What is PCOSCO Its Symptoms and Preventions
PCOS (polycystic ovary syndrome) is a hormonal disorder that may cause irregular periods, excess body and facial hair growth, weight gain, acne, infertility and an increased risk for diabetes.
Women with Pcosco typically experience abnormally high levels of androgens in their bodies. Androgens can lead to excessive facial and body hair growth (hirsutism), excessive acne, and male-pattern baldness.
Signs of PCOSCO can include irregular periods, excess facial/body hair growth, acne, obesity, reduced fertility and an increased risk for diabetes. While not all these symptoms must exist simultaneously, speaking to your doctor if you suspect you might have PCOSCO is important.
PCOSCO can become more severe if you are overweight. Fortunately, this chronic condition is manageable through lifestyle changes and medical treatments.
Insulin is one of the primary hormones in your body and plays an essential role in keeping glucose (sugar) levels consistent. Insulin resistance occurs when cells in your body stop responding to insulin and cannot bring down glucose levels.
Insulin resistance can prevent your ovaries from maturing enough to release an egg each month, leading to irregular periods and potential issues with fertility and menstruation.
Women with PCOSCO tend to be overweight or obese and at an increased risk for heart disease, diabetes, ovarian cysts, as well as having difficulty becoming pregnant.
Your doctor will ask about your symptoms and medical history, then perform a physical exam including an exam of the pelvis. They may order blood tests to check hormone levels, glucose levels, and cholesterol levels.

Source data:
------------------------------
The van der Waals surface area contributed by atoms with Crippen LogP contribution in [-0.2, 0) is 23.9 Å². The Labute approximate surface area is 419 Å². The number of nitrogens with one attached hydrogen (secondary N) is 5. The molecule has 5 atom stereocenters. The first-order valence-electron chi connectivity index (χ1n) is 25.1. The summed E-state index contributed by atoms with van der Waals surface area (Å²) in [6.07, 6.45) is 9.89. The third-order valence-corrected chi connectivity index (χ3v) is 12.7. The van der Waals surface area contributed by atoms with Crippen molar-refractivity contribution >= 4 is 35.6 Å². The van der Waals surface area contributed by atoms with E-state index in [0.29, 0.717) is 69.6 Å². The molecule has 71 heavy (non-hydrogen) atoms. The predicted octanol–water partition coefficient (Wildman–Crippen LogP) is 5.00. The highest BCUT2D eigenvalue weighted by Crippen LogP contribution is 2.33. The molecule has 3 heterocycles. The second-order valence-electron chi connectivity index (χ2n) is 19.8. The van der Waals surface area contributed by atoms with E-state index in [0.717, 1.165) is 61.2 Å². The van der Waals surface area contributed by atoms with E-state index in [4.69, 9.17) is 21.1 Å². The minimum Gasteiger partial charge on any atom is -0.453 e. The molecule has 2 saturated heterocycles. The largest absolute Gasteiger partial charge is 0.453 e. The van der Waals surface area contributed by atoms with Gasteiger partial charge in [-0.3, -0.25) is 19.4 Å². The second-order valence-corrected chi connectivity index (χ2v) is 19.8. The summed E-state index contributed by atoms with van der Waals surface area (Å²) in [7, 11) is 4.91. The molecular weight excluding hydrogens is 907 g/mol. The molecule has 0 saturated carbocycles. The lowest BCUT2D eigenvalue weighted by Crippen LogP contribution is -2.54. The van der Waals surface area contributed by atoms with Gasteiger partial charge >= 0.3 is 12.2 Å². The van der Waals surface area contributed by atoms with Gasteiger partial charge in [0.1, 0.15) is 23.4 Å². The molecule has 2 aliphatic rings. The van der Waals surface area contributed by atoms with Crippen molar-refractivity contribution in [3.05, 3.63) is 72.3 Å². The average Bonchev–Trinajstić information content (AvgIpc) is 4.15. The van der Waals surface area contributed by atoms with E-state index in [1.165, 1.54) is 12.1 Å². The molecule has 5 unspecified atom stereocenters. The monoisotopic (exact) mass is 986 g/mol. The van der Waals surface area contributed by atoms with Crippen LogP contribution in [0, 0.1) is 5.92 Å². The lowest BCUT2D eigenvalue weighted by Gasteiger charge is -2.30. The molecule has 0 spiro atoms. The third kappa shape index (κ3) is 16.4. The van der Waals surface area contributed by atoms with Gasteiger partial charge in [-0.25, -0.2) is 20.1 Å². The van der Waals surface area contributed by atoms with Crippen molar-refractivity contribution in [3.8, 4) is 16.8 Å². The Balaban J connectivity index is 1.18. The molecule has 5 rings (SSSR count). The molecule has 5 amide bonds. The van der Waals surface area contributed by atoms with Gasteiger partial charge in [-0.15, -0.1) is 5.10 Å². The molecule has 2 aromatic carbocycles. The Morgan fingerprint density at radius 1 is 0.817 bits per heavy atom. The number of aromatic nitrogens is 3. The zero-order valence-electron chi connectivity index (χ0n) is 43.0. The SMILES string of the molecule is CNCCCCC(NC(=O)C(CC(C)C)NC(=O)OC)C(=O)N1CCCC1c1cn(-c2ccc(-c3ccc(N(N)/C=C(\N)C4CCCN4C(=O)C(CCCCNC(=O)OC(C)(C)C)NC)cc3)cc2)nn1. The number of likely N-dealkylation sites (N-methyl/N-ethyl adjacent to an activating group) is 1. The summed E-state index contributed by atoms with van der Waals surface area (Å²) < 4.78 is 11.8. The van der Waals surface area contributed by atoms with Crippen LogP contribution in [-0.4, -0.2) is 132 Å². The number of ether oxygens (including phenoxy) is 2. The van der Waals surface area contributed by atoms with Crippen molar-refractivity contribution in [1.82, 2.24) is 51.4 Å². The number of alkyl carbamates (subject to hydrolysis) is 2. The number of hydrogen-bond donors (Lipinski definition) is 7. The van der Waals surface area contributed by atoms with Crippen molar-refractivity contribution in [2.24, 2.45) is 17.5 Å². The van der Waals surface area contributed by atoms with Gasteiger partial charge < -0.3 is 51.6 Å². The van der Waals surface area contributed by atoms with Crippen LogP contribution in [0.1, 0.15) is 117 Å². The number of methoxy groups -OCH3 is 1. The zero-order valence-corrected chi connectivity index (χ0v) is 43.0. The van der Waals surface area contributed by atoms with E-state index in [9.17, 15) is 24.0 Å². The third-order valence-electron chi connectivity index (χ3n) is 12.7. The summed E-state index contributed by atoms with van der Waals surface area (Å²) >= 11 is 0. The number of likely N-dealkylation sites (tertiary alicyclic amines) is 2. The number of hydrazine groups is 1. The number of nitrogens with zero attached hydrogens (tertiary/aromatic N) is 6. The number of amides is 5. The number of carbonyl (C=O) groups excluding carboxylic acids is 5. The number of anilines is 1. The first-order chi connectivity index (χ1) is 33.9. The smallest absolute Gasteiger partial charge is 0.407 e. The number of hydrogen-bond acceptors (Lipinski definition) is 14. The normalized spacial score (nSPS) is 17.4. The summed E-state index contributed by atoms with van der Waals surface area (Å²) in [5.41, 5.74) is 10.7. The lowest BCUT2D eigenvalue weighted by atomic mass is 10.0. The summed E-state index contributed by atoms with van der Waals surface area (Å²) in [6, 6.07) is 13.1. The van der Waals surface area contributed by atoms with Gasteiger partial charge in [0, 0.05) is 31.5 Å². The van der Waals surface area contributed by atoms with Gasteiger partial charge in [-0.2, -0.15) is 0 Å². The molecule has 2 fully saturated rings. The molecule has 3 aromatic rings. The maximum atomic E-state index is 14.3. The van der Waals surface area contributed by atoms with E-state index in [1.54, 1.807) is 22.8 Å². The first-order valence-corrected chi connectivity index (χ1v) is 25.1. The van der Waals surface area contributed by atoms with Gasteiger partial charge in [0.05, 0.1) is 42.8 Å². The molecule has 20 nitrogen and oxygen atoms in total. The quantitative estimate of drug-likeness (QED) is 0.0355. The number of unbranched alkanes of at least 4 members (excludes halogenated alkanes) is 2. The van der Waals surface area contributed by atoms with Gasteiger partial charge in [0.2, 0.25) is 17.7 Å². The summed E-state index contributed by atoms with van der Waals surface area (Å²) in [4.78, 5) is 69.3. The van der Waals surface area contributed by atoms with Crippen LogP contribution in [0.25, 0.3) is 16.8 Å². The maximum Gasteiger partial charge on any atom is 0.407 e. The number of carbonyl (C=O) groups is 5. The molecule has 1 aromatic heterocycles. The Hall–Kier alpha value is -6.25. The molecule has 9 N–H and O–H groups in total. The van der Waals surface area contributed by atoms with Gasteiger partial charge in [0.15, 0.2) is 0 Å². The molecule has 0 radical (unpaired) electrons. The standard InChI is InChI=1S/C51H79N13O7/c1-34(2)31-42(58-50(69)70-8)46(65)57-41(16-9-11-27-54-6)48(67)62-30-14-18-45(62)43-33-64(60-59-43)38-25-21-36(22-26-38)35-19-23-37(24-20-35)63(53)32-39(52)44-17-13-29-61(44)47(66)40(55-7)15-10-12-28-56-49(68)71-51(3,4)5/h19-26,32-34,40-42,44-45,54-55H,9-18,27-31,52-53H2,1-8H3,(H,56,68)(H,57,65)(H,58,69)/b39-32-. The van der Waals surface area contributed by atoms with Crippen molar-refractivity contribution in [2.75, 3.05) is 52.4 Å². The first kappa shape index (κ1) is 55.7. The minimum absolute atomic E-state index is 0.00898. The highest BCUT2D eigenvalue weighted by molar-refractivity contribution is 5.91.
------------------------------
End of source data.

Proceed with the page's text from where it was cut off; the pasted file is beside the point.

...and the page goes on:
Your doctor may suggest an ultrasound scan. This allows them to observe the appearance of your ovaries (especially their follicles), thickness of your uterus’ lining, as well as any cysts present on those organs.
Your doctor is likely to diagnose you with PCOSCO if the polycystic ovaries on your ultrasound scan are present. However, it’s not necessary for there to be a large number of follicles for it; many young women with polycystic ovaries don’t actually have PCOSCO; in fact, up to a third have normal periods and hormone levels on their scans.
Polycystic ovary syndrome (PCOSCO) is a hormonal disorder that affects approximately one out of every 10 women and may result in issues with fertility and obesity.
Additionally, smoking increases your risk for diabetes, high blood pressure and other health conditions. That is why it is crucial to receive an early diagnosis.
Treatment can help you manage your symptoms and lower the likelihood of future issues. It may include lifestyle modifications, medications, and surgery to address infertility.
Birth control pills, insulin-sensitizing medicine and some medications that block androgens (male hormones) can help regulate menstruation periods and address PCOSCO symptoms such as excessive hair growth.
Your doctor will conduct a physical exam, pelvic exam and blood tests to diagnose PCOS. She may also inquire about your weight and any other health conditions you have.
PCOSCO and its symptoms can lead to several health complications. These include obesity, diabetes, heart disease and other comorbidities.
Polycystic Ovarian Syndrome is a disorder in which cysts grow on the ovaries and interfere with ovulation, leading to irregular periods for women worldwide. It’s an uncommon condition, affecting up to 10% of women worldwide.
Eating a balanced diet and exercising regularly are essential to prevent PCOSCO. Exercising not only promotes weight loss and overall health improvement, but it also regulates hormone levels and lowers the likelihood of developing PCOSCO.
Additionally, it is essential to reduce stress in your life. Stress can lead to hormonal irregularities and increase the likelihood of developing PCOSCO.